VICTOR FRANKENSTEIN begins by telling us that we have heard this story before. And we have. Sort of. The Frankenstein (James McAvoy) in question is the one that built the iconic monster out of spare human parts, but it’s Igor (Daniel Radcliffe), the man scientist’s assistant, who is our narrator, and it’s from his fresh, and refreshing, perspective that we discover another dimension the gruesome goings-on.
Igor is an assumed name, bestowed upon the heretofore nameless hunchback by Victor after rescuing him from his life of bondage in the circus. It was no act of charity. He was there on an errand that had nothing to do with seeing acrobats or clowns, but became sidetracked when an aerialist, the lovely Lorelei (Jessica Brown Findlay) plummets to the sawdust below during a performance. The soon-to-be Igor, an autodidact in human anatomy, correctly diagnoses Lorelei’s injuries, and then, just for good measure, devises a remedy involving both Victor’s pocket watch and judiciously applied pressure. Impressed by the intellect, if not the matted hair and clown make-up, Victor abets Igor’s daring escape, deals with that unsightly hump on his back, and gives Igor a new life he never could have imagined.
In Max Landis’ script, new life is a constant trope, and not just that of animating dead tissue. Death is another trope, naturally, as well as the ones that contain a few nice, and sadly timely, jabs at the madness of fanaticism, and the nature corporate greed in England circa 1860. There is also a dash of poetry, as both Victor and Igor tend to see, and so do we courtesy of impeccable hand-drawn models, beyond the surface of things into the mechanical splendor that is sinews, muscle, and bone. We may not share Igor’s delight in rewiring the nervous system of a specimen, but we can perfectly understand his fascination. And even Victor’s obsession. We can also perfectly understand Igor’s equally poetic love for Lorelei, expressed by Radcliffe with the pure innocence and fervent longing of a puppy dog.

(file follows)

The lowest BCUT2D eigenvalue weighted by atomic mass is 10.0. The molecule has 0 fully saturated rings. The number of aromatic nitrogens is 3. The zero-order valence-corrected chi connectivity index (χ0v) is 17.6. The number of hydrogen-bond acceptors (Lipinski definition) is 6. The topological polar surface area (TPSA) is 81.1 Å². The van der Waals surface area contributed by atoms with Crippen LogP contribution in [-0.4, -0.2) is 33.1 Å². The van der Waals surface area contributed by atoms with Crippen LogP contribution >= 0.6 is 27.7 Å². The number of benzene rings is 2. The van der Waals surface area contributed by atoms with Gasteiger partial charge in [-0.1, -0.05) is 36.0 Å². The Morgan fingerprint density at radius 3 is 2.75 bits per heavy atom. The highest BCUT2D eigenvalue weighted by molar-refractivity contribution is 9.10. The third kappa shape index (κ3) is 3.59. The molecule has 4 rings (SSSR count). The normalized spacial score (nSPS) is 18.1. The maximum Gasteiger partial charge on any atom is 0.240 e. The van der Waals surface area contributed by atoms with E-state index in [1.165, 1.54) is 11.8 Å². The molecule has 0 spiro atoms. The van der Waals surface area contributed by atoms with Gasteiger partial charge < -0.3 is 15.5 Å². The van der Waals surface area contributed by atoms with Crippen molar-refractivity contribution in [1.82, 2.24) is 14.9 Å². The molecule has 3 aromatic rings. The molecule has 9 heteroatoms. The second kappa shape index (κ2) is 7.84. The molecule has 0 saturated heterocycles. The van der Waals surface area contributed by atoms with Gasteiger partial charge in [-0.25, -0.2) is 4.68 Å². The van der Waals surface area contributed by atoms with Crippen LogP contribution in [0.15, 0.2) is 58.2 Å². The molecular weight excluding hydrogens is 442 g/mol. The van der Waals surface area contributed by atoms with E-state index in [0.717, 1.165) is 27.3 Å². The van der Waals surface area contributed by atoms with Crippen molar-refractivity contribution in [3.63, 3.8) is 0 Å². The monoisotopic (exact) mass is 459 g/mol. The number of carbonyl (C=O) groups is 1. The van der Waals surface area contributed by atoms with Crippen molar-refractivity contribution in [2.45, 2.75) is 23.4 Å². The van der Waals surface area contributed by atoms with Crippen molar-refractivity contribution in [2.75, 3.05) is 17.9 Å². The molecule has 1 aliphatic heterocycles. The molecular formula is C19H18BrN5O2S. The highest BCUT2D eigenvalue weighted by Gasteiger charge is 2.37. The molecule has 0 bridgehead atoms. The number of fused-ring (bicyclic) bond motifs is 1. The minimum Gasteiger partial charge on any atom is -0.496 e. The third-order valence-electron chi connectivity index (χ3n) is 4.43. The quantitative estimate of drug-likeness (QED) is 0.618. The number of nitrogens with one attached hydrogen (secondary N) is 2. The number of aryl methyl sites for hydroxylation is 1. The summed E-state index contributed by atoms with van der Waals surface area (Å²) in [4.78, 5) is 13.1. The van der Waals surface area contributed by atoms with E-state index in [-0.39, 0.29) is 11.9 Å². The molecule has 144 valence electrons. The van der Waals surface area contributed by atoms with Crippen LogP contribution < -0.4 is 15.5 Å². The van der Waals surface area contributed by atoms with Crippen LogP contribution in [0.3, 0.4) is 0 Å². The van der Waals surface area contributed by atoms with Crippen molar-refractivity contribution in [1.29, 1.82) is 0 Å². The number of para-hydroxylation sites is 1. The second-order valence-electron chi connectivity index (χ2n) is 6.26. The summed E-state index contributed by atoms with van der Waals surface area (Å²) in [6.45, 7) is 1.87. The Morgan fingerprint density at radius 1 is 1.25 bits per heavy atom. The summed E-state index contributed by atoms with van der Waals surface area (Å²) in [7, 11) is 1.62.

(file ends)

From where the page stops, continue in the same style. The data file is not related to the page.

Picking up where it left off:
As is only suitable in a film about creating life, the action is lively, the tone not quite tongue-in-cheek, and the dialogue pugnaciously impudent. McAvoy is the embodiment of it all. Introduced with a spray of fireworks, he leaps and bounds through Igor’s escape with the quick thinking and assured agility of 007. At every moment exuding a giddy elan at the prospect of conquering death, and oblivious to his monomania, he is a charismatic imp of deep, unrestrained passions. Dangerous to know, impossible to desert.
Landis is not above throwing in a reference to Mel Brooks’ YOUNG FRANKENSTEIN. We also learn why the Monster has a flat head. It’s a welcome balance to the disheartening dip into the maudlin that comes towards the end, after Victor’s ferocious father (Charles Dance) has cut his son down to size, a rosary-clutching police inspector (Andrew Scott) has decided to thwart the abomination in progress that he has puzzled out, and the electrified monkey has run amok.
VICTOR FRANKENSTEIN is a delightful gothic romp. Set in a distinctly unromantic London rife with grime and smog, it has a contemporary feel, and a bracing sense of adventure.